Our tour wound through the city and our guide pointed out some of the older buildings and their heritage. From the ground level, we began to see some graffiti or street art. However, it wasn’t until we got more off the main streets that the street art story began to unfold.
We noticed the bright colors of the buildings all around us. Many of the buildings had sheet metal on top of a concrete structure because the salt in the sea air was eroding the concrete. They paint the sheet metal in bright colors, so you see yellow, purple, blue, orchid, vermillion and other colors on all of the buildings.
Our guide offered to take our picture with some of the colorful homes in the background. I don’t know why I was squinting but Madeline is photogenic as always.
Then, there are the walls. The wall art started about the same time the hippy movement began in the 1960’s. When Pinochet ruled, the art was deemed inappropriate, so it stopped. Today, the walls can change colors and artists on a daily basis.
The amount of art and the quality of art is hard to define. It was simply amazing to take a walking tour of the city and simply marvel at the art.
Some of it might have been political but everything else was just a depiction of the artist’s interpretation of daily life.
In 2003, the historic quarter of Valparaíso with all of the artwork was declared a United Nations Educational, Scientific, and Cultural Organization (UNESCO) World Heritage site.
We walked through many streets and were just fascinated by the sheer amount of art that this city had. It was like walking into the world’s largest art museum.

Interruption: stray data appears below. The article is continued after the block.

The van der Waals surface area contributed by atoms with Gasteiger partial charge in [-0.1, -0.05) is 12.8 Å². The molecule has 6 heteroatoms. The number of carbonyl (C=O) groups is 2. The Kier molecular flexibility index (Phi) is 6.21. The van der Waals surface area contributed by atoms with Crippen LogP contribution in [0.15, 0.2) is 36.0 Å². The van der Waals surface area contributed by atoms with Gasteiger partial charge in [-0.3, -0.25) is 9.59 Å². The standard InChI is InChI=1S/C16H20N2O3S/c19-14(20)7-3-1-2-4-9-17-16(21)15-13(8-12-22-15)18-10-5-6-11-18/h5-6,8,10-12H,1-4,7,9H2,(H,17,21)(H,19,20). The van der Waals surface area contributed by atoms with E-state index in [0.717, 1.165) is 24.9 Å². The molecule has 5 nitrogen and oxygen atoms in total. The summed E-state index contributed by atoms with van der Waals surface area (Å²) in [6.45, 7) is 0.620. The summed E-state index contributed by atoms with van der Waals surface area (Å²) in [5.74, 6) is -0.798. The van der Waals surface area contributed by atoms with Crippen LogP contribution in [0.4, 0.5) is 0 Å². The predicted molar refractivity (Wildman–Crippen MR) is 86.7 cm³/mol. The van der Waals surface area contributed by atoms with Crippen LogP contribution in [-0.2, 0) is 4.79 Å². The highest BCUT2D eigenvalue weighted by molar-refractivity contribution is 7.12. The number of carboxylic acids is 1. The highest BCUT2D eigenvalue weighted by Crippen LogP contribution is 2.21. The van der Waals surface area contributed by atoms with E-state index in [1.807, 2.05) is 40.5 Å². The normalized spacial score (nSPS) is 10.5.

Even the stairs were fair game for art.
Step art is almost an illusion in Valparaiso Chile
The above picture was almost in illusion because you had to look at it from the right angle.
Our tour guide took us down many other streets, and we came to a quirky museum like structure with characters that were outside seemingly inviting us in.
Museo Mirador Lukas
It was a very stately home, but the sign suggested it was a museum. We did not go in, but we needed to take a few photos. However, I did research it later because Madeline and I wondered about the cartoon like characters in the photo. It turns out that the Lukas museum is honoring the famous Chilean cartoonist.
Lukas worked primarily for newspapers that were right-wing publications. His cartoons were full of irony and political humor. In 1981 he received the National Journalism Award in Chile. After his death, his widow created a foundation to protect his work and the museum is used to display his work today.
We strolled a little further and found a palace.
The Palacio Baburizza is the former residence of Croatian businessman Pascual Baburizza located in Valparaíso, Chile. It was built in 1916 by Italian architects, and eventually turned into a museum in 1971, and declared a historic monument in 1976.
This was a very impressive and somewhat unexpected palace in the middle of all this art on every building. Just a bit further we found more street art, but it seemed like it was advertising something.